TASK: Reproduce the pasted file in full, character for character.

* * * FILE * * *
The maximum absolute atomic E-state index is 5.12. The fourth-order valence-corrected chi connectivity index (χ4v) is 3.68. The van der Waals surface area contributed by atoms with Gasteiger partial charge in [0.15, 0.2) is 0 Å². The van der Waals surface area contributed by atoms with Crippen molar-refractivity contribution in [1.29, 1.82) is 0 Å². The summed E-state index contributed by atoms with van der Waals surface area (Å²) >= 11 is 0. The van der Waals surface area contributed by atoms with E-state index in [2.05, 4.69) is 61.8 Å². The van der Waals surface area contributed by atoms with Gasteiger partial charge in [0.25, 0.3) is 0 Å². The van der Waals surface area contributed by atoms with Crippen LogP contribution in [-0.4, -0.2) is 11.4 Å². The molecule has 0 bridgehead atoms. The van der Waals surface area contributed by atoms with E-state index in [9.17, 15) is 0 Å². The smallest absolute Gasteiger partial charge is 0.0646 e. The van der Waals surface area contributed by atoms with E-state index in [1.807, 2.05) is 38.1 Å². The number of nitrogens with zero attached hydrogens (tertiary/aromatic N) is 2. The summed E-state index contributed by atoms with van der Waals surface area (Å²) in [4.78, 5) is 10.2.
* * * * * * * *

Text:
The maximum absolute atomic E-state index is 5.12. The fourth-order valence-corrected chi connectivity index (χ4v) is 3.68. The van der Waals surface area contributed by atoms with Gasteiger partial charge in [0.15, 0.2) is 0 Å². The van der Waals surface area contributed by atoms with Crippen molar-refractivity contribution in [1.29, 1.82) is 0 Å². The summed E-state index contributed by atoms with van der Waals surface area (Å²) >= 11 is 0. The van der Waals surface area contributed by atoms with E-state index in [2.05, 4.69) is 61.8 Å². The van der Waals surface area contributed by atoms with Gasteiger partial charge in [0.25, 0.3) is 0 Å². The van der Waals surface area contributed by atoms with Crippen LogP contribution in [-0.4, -0.2) is 11.4 Å². The molecule has 0 bridgehead atoms. The van der Waals surface area contributed by atoms with E-state index in [9.17, 15) is 0 Å². The smallest absolute Gasteiger partial charge is 0.0646 e. The van der Waals surface area contributed by atoms with E-state index in [1.807, 2.05) is 38.1 Å². The number of nitrogens with zero attached hydrogens (tertiary/aromatic N) is 2. The summed E-state index contributed by atoms with van der Waals surface area (Å²) in [4.78, 5) is 10.2.